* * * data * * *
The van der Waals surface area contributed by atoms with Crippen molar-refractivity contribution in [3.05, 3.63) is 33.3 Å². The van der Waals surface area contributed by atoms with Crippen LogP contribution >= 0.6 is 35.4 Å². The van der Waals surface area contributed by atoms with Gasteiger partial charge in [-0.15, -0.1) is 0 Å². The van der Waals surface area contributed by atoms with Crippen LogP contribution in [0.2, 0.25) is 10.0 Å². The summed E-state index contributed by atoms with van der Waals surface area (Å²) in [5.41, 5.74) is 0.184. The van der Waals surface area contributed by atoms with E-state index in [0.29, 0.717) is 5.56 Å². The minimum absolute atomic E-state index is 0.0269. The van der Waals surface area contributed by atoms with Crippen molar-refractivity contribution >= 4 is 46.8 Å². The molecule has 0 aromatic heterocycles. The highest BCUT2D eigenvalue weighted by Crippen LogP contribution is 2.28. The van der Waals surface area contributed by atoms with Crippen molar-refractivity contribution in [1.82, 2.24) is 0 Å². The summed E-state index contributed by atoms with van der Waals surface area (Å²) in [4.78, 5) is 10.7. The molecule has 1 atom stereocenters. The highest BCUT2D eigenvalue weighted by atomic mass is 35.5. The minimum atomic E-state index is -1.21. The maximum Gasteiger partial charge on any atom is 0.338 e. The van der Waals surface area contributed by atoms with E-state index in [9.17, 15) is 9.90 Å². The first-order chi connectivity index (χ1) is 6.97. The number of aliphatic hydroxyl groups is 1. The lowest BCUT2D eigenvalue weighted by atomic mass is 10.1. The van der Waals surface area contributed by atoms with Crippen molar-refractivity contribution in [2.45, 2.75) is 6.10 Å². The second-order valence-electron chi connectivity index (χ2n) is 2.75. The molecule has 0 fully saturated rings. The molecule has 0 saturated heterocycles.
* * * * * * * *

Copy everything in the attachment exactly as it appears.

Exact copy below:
The van der Waals surface area contributed by atoms with Crippen molar-refractivity contribution in [3.05, 3.63) is 33.3 Å². The van der Waals surface area contributed by atoms with Crippen LogP contribution >= 0.6 is 35.4 Å². The van der Waals surface area contributed by atoms with Gasteiger partial charge in [-0.15, -0.1) is 0 Å². The van der Waals surface area contributed by atoms with Crippen LogP contribution in [0.2, 0.25) is 10.0 Å². The summed E-state index contributed by atoms with van der Waals surface area (Å²) in [5.41, 5.74) is 0.184. The van der Waals surface area contributed by atoms with E-state index in [0.29, 0.717) is 5.56 Å². The minimum absolute atomic E-state index is 0.0269. The van der Waals surface area contributed by atoms with Crippen molar-refractivity contribution >= 4 is 46.8 Å². The molecule has 0 aromatic heterocycles. The highest BCUT2D eigenvalue weighted by Crippen LogP contribution is 2.28. The van der Waals surface area contributed by atoms with Crippen molar-refractivity contribution in [1.82, 2.24) is 0 Å². The summed E-state index contributed by atoms with van der Waals surface area (Å²) in [4.78, 5) is 10.7. The molecule has 1 atom stereocenters. The highest BCUT2D eigenvalue weighted by atomic mass is 35.5. The minimum atomic E-state index is -1.21. The maximum Gasteiger partial charge on any atom is 0.338 e. The van der Waals surface area contributed by atoms with E-state index in [9.17, 15) is 9.90 Å². The first-order chi connectivity index (χ1) is 6.97. The number of aliphatic hydroxyl groups is 1. The lowest BCUT2D eigenvalue weighted by atomic mass is 10.1. The van der Waals surface area contributed by atoms with Crippen molar-refractivity contribution in [2.45, 2.75) is 6.10 Å². The second-order valence-electron chi connectivity index (χ2n) is 2.75. The molecule has 0 fully saturated rings. The molecule has 0 saturated heterocycles.